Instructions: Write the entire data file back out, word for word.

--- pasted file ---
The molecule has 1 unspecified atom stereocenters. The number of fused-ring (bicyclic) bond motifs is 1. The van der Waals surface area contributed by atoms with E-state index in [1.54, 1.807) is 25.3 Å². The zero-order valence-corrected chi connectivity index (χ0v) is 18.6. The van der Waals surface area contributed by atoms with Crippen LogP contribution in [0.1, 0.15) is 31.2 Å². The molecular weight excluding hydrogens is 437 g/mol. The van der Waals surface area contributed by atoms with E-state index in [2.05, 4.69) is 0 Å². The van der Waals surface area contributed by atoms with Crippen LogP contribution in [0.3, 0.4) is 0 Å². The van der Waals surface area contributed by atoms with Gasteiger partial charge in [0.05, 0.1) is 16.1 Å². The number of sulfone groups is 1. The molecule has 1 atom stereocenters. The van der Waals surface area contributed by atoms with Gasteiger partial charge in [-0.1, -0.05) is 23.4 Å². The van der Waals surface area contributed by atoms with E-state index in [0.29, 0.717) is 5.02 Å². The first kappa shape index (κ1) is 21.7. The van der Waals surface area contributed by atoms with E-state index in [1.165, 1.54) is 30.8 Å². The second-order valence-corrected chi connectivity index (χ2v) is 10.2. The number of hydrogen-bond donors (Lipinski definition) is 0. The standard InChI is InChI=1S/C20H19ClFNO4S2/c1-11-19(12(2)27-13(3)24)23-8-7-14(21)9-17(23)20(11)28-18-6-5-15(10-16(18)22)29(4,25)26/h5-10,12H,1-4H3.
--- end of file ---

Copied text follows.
The molecule has 1 unspecified atom stereocenters. The number of fused-ring (bicyclic) bond motifs is 1. The van der Waals surface area contributed by atoms with E-state index in [1.54, 1.807) is 25.3 Å². The zero-order valence-corrected chi connectivity index (χ0v) is 18.6. The van der Waals surface area contributed by atoms with Crippen LogP contribution in [0.1, 0.15) is 31.2 Å². The molecular weight excluding hydrogens is 437 g/mol. The van der Waals surface area contributed by atoms with E-state index in [2.05, 4.69) is 0 Å². The van der Waals surface area contributed by atoms with Crippen LogP contribution in [0.3, 0.4) is 0 Å². The van der Waals surface area contributed by atoms with Gasteiger partial charge in [0.05, 0.1) is 16.1 Å². The number of sulfone groups is 1. The molecule has 1 atom stereocenters. The van der Waals surface area contributed by atoms with Gasteiger partial charge in [-0.1, -0.05) is 23.4 Å². The van der Waals surface area contributed by atoms with E-state index in [0.29, 0.717) is 5.02 Å². The first kappa shape index (κ1) is 21.7. The van der Waals surface area contributed by atoms with E-state index in [1.165, 1.54) is 30.8 Å². The second-order valence-corrected chi connectivity index (χ2v) is 10.2. The number of hydrogen-bond donors (Lipinski definition) is 0. The standard InChI is InChI=1S/C20H19ClFNO4S2/c1-11-19(12(2)27-13(3)24)23-8-7-14(21)9-17(23)20(11)28-18-6-5-15(10-16(18)22)29(4,25)26/h5-10,12H,1-4H3.